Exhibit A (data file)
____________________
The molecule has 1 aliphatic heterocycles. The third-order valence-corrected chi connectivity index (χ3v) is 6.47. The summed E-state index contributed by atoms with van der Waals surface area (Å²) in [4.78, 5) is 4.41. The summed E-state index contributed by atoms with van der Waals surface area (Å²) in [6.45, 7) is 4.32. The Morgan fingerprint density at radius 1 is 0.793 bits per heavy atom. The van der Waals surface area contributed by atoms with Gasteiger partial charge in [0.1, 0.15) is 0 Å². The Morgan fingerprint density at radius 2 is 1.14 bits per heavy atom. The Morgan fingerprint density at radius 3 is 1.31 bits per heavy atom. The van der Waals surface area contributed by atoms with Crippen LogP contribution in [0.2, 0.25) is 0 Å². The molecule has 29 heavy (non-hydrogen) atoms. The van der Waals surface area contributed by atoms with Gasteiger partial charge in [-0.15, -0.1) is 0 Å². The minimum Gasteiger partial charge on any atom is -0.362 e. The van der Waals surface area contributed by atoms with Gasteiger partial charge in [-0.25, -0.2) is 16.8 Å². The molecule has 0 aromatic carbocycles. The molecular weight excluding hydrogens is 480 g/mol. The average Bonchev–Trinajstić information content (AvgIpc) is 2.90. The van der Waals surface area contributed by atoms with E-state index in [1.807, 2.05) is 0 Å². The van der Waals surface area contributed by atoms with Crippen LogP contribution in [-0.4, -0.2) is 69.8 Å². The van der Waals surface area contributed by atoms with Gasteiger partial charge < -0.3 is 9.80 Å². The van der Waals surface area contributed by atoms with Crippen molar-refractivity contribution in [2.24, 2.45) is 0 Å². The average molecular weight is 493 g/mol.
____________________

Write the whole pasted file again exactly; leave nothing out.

The molecule has 1 aliphatic heterocycles. The third-order valence-corrected chi connectivity index (χ3v) is 6.47. The summed E-state index contributed by atoms with van der Waals surface area (Å²) in [4.78, 5) is 4.41. The summed E-state index contributed by atoms with van der Waals surface area (Å²) in [6.45, 7) is 4.32. The Morgan fingerprint density at radius 1 is 0.793 bits per heavy atom. The van der Waals surface area contributed by atoms with Gasteiger partial charge in [0.1, 0.15) is 0 Å². The Morgan fingerprint density at radius 2 is 1.14 bits per heavy atom. The Morgan fingerprint density at radius 3 is 1.31 bits per heavy atom. The van der Waals surface area contributed by atoms with Crippen LogP contribution in [0.2, 0.25) is 0 Å². The molecule has 29 heavy (non-hydrogen) atoms. The van der Waals surface area contributed by atoms with Gasteiger partial charge in [-0.15, -0.1) is 0 Å². The minimum Gasteiger partial charge on any atom is -0.362 e. The van der Waals surface area contributed by atoms with Gasteiger partial charge in [-0.25, -0.2) is 16.8 Å². The molecule has 0 aromatic carbocycles. The molecular weight excluding hydrogens is 480 g/mol. The average Bonchev–Trinajstić information content (AvgIpc) is 2.90. The van der Waals surface area contributed by atoms with E-state index in [1.807, 2.05) is 0 Å². The van der Waals surface area contributed by atoms with Crippen LogP contribution in [-0.4, -0.2) is 69.8 Å². The van der Waals surface area contributed by atoms with Gasteiger partial charge < -0.3 is 9.80 Å². The van der Waals surface area contributed by atoms with Crippen molar-refractivity contribution in [2.24, 2.45) is 0 Å². The average molecular weight is 493 g/mol.